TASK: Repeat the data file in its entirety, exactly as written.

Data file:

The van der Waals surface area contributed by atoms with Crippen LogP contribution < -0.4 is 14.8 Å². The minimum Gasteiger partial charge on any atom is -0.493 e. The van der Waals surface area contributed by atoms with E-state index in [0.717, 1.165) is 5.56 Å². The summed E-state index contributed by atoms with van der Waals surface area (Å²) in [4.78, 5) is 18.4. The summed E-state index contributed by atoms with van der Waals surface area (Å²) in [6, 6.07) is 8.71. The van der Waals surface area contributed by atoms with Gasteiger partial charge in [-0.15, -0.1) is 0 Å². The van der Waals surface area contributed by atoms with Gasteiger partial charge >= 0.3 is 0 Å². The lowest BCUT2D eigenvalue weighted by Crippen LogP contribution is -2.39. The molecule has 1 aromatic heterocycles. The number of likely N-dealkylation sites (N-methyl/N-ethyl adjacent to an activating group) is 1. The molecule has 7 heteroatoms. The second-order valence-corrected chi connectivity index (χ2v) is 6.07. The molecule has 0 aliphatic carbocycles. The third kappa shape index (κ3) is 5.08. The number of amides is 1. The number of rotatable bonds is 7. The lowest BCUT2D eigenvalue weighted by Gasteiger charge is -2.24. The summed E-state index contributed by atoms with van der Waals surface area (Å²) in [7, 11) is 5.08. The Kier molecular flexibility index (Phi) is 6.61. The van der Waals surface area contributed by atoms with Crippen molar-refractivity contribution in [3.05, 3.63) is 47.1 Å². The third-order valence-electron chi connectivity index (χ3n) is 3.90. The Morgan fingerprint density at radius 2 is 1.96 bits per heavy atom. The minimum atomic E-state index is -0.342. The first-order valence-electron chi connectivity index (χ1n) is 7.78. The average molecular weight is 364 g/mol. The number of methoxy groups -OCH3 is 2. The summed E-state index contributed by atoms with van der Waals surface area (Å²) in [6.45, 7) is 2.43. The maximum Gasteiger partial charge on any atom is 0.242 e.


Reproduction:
The van der Waals surface area contributed by atoms with Crippen LogP contribution < -0.4 is 14.8 Å². The minimum Gasteiger partial charge on any atom is -0.493 e. The van der Waals surface area contributed by atoms with E-state index in [0.717, 1.165) is 5.56 Å². The summed E-state index contributed by atoms with van der Waals surface area (Å²) in [4.78, 5) is 18.4. The summed E-state index contributed by atoms with van der Waals surface area (Å²) in [6, 6.07) is 8.71. The van der Waals surface area contributed by atoms with Gasteiger partial charge in [-0.15, -0.1) is 0 Å². The van der Waals surface area contributed by atoms with Gasteiger partial charge >= 0.3 is 0 Å². The lowest BCUT2D eigenvalue weighted by Crippen LogP contribution is -2.39. The molecule has 1 aromatic heterocycles. The number of likely N-dealkylation sites (N-methyl/N-ethyl adjacent to an activating group) is 1. The molecule has 7 heteroatoms. The second-order valence-corrected chi connectivity index (χ2v) is 6.07. The molecule has 0 aliphatic carbocycles. The third kappa shape index (κ3) is 5.08. The number of amides is 1. The number of rotatable bonds is 7. The lowest BCUT2D eigenvalue weighted by Gasteiger charge is -2.24. The summed E-state index contributed by atoms with van der Waals surface area (Å²) in [7, 11) is 5.08. The Kier molecular flexibility index (Phi) is 6.61. The van der Waals surface area contributed by atoms with Crippen molar-refractivity contribution in [3.05, 3.63) is 47.1 Å². The third-order valence-electron chi connectivity index (χ3n) is 3.90. The Morgan fingerprint density at radius 2 is 1.96 bits per heavy atom. The minimum atomic E-state index is -0.342. The first-order valence-electron chi connectivity index (χ1n) is 7.78. The average molecular weight is 364 g/mol. The number of methoxy groups -OCH3 is 2. The summed E-state index contributed by atoms with van der Waals surface area (Å²) in [6.45, 7) is 2.43. The maximum Gasteiger partial charge on any atom is 0.242 e.